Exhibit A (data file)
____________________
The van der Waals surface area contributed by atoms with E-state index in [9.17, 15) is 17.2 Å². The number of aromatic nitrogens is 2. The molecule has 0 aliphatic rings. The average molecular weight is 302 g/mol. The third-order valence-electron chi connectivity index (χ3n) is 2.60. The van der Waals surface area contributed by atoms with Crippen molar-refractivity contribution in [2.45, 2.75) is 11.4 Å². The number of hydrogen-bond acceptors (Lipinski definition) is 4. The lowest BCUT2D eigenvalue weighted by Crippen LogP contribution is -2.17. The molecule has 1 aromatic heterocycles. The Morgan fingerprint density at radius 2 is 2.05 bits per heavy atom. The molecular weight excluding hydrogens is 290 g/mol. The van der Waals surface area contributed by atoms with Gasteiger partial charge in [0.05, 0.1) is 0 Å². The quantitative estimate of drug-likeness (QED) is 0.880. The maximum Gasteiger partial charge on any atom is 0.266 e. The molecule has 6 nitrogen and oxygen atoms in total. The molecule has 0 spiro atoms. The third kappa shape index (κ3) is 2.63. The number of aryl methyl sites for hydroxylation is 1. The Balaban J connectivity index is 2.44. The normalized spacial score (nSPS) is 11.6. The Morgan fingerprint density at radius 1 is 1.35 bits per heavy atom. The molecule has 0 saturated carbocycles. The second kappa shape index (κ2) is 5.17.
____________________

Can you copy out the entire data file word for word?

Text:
The van der Waals surface area contributed by atoms with E-state index in [9.17, 15) is 17.2 Å². The number of aromatic nitrogens is 2. The molecule has 0 aliphatic rings. The average molecular weight is 302 g/mol. The third-order valence-electron chi connectivity index (χ3n) is 2.60. The van der Waals surface area contributed by atoms with Crippen molar-refractivity contribution in [2.45, 2.75) is 11.4 Å². The number of hydrogen-bond acceptors (Lipinski definition) is 4. The lowest BCUT2D eigenvalue weighted by Crippen LogP contribution is -2.17. The molecule has 1 aromatic heterocycles. The Morgan fingerprint density at radius 2 is 2.05 bits per heavy atom. The molecular weight excluding hydrogens is 290 g/mol. The van der Waals surface area contributed by atoms with Gasteiger partial charge in [0.05, 0.1) is 0 Å². The quantitative estimate of drug-likeness (QED) is 0.880. The maximum Gasteiger partial charge on any atom is 0.266 e. The molecule has 6 nitrogen and oxygen atoms in total. The molecule has 0 spiro atoms. The third kappa shape index (κ3) is 2.63. The number of aryl methyl sites for hydroxylation is 1. The Balaban J connectivity index is 2.44. The normalized spacial score (nSPS) is 11.6. The Morgan fingerprint density at radius 1 is 1.35 bits per heavy atom. The molecule has 0 saturated carbocycles. The second kappa shape index (κ2) is 5.17.